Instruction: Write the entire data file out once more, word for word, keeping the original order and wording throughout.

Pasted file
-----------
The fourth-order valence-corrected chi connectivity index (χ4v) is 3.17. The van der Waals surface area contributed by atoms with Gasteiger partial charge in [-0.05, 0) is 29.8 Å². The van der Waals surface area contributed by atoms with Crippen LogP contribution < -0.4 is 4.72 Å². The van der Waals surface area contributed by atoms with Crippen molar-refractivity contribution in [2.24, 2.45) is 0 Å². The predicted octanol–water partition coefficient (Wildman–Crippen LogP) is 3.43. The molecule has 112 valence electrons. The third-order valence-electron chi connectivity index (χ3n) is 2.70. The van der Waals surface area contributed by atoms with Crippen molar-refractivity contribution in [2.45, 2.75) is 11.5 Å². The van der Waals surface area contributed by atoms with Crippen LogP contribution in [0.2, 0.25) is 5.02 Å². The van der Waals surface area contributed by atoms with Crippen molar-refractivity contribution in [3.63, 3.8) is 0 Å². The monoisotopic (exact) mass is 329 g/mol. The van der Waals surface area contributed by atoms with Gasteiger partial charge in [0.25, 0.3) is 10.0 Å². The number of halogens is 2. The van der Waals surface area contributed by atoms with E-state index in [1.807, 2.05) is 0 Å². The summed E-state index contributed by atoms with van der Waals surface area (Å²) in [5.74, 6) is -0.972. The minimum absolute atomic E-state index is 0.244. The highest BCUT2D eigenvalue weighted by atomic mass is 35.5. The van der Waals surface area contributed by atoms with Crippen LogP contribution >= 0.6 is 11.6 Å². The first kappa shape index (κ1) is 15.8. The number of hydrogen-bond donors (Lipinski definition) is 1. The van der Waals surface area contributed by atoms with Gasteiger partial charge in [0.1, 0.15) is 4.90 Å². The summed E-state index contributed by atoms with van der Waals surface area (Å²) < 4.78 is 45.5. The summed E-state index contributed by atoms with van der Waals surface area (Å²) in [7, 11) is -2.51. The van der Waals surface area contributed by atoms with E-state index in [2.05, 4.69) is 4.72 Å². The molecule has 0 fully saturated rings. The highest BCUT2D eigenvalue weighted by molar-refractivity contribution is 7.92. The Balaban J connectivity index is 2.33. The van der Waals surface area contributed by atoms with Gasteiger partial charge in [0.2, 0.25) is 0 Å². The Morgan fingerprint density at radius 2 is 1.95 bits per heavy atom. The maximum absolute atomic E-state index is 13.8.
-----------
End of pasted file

The fourth-order valence-corrected chi connectivity index (χ4v) is 3.17. The van der Waals surface area contributed by atoms with Gasteiger partial charge in [-0.05, 0) is 29.8 Å². The van der Waals surface area contributed by atoms with Crippen LogP contribution < -0.4 is 4.72 Å². The van der Waals surface area contributed by atoms with Crippen molar-refractivity contribution in [2.24, 2.45) is 0 Å². The predicted octanol–water partition coefficient (Wildman–Crippen LogP) is 3.43. The molecule has 112 valence electrons. The third-order valence-electron chi connectivity index (χ3n) is 2.70. The van der Waals surface area contributed by atoms with Crippen molar-refractivity contribution in [2.45, 2.75) is 11.5 Å². The van der Waals surface area contributed by atoms with Crippen LogP contribution in [0.2, 0.25) is 5.02 Å². The van der Waals surface area contributed by atoms with Crippen molar-refractivity contribution in [3.63, 3.8) is 0 Å². The monoisotopic (exact) mass is 329 g/mol. The van der Waals surface area contributed by atoms with Gasteiger partial charge in [0.25, 0.3) is 10.0 Å². The number of halogens is 2. The van der Waals surface area contributed by atoms with E-state index in [1.807, 2.05) is 0 Å². The summed E-state index contributed by atoms with van der Waals surface area (Å²) in [5.74, 6) is -0.972. The minimum absolute atomic E-state index is 0.244. The highest BCUT2D eigenvalue weighted by atomic mass is 35.5. The van der Waals surface area contributed by atoms with Crippen LogP contribution >= 0.6 is 11.6 Å². The first kappa shape index (κ1) is 15.8. The number of hydrogen-bond donors (Lipinski definition) is 1. The van der Waals surface area contributed by atoms with Gasteiger partial charge in [0.1, 0.15) is 4.90 Å². The summed E-state index contributed by atoms with van der Waals surface area (Å²) < 4.78 is 45.5. The summed E-state index contributed by atoms with van der Waals surface area (Å²) in [7, 11) is -2.51. The van der Waals surface area contributed by atoms with E-state index in [2.05, 4.69) is 4.72 Å². The molecule has 0 fully saturated rings. The highest BCUT2D eigenvalue weighted by molar-refractivity contribution is 7.92. The Balaban J connectivity index is 2.33. The van der Waals surface area contributed by atoms with Gasteiger partial charge in [0.2, 0.25) is 0 Å². The Morgan fingerprint density at radius 2 is 1.95 bits per heavy atom. The maximum absolute atomic E-state index is 13.8.